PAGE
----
The contest was awesome, so many flatlanders of all ages. In the expert class (the class I was in) there were 3 groups, a total of 45 riders, many from Japan and some from around the world. I was lucky enough to be in the first group so I got my run over with early. The call was up for practice/warm up, something like 15 riders all trying to roll on the special built stage for the contest, it was daunting, and I found that I had to not be so polite and force my way out on the floor as I was struggling to get a roll in. In the end I started to feel comfortable riding on the stage, my name was called for my turn, I was so nervous, my first international competition. Hundreds of people watching. Most of the time at the DownUnderGround flatland contests it’s mainly just riders that I know. I had a run planned out, we had a minute and a half to throw down, and I stumbled a bit at the start but then got my groove on and had a flawless last half of the run. I was pumped, as I knew that I rode my best. The best part was a lot of the other Japanese riders came up and were giving me props. I was more stoked on the mutual respect from the riders than the contest run I had just done. In the end I placed 35th out of 45 riders.
On our last night in Japan we were in Osaka. We were heading out to go ride with the locals at the university. It was a fair long ride from where we were staying. Being vegan and gluten free in Japan is a challenge and on this night we were riding to get food on the way to the riding spot. During my stay I found it hard to eat with the others as most of the eateries did not have vegan and gluten free food so it was constant visits to the convenience store to get rice, cabbage and bananas. This is what I mainly ate, and lost 2kg while in Japan. On this the last night my energy levels were low as I had not had much to eat so I was pumped to get to the eatery for a meal. To say I was greatly disappointed when we arrived to again find that they did not cater for my diet. So to not get lost I just road straight up the same street, taking a left or right turn could spell disaster by getting lost, all the streets look the same. So after a 5 minute ride I found a supermarket, yes a score. I walked out of there with a great selection of fruits and raw vegetables. Sitting on the streets of Osaka I had a feast. By the time a meet back up with the other riders and headed to the university to ride I was full of energy, this was a great example of food equals energy. When we got to the riding spot everyone had a bit of a ride and then slowly they just started talking and sitting around saying how cold they were, rugged up in big hoodies. I on the other had just wanted to ride and ride I did. One of the best sessions I had in Japan, so good I ended up going shirtless and still sweating hard. The others could not believe it, here I was riding shirtless while they are all just standing around shivering in the cold.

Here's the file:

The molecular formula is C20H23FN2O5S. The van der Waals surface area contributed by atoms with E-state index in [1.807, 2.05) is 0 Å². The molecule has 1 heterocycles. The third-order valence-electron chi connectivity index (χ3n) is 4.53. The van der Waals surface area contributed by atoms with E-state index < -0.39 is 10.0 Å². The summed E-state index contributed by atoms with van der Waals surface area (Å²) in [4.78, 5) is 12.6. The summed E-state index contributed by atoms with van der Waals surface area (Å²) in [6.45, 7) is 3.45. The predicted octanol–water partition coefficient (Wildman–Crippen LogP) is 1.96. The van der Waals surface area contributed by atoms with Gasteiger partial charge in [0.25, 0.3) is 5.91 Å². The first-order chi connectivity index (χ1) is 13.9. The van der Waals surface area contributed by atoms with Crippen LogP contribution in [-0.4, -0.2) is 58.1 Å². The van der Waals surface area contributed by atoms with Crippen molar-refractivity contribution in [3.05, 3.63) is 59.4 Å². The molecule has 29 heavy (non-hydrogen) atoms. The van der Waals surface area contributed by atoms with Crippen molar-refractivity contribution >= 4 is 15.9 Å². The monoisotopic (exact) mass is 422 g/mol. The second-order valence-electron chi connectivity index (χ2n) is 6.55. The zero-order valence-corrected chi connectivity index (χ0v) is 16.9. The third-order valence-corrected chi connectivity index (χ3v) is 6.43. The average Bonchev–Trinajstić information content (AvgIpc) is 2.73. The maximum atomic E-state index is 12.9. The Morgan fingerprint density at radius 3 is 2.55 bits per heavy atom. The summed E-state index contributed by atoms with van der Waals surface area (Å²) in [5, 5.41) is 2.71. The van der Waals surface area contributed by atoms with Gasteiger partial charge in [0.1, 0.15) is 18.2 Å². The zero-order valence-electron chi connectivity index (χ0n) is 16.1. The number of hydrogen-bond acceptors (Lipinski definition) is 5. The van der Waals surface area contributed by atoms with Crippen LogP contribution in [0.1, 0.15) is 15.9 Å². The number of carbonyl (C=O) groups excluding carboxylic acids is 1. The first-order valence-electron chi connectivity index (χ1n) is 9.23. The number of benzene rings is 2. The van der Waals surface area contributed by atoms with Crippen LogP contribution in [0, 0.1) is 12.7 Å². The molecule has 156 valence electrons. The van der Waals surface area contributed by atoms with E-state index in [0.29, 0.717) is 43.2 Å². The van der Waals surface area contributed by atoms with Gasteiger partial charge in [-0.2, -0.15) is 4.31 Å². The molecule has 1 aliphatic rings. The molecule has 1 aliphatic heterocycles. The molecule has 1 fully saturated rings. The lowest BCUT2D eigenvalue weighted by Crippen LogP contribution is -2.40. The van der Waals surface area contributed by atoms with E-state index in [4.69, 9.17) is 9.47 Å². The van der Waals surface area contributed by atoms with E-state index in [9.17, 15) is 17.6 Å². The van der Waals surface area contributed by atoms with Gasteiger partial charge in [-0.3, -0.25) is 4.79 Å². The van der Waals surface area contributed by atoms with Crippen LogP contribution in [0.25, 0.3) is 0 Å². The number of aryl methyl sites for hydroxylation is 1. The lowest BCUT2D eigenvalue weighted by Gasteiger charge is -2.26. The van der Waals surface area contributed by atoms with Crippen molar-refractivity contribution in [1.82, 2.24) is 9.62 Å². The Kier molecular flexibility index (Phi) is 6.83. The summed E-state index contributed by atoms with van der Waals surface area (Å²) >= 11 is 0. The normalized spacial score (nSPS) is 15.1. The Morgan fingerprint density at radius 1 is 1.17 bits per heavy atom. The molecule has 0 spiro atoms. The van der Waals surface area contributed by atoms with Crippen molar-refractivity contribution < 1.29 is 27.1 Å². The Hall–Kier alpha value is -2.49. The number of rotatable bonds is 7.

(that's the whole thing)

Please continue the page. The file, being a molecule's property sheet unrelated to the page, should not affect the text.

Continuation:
Shaun Jarvis on the last night of riding on the trip in Osaka, tomahawk.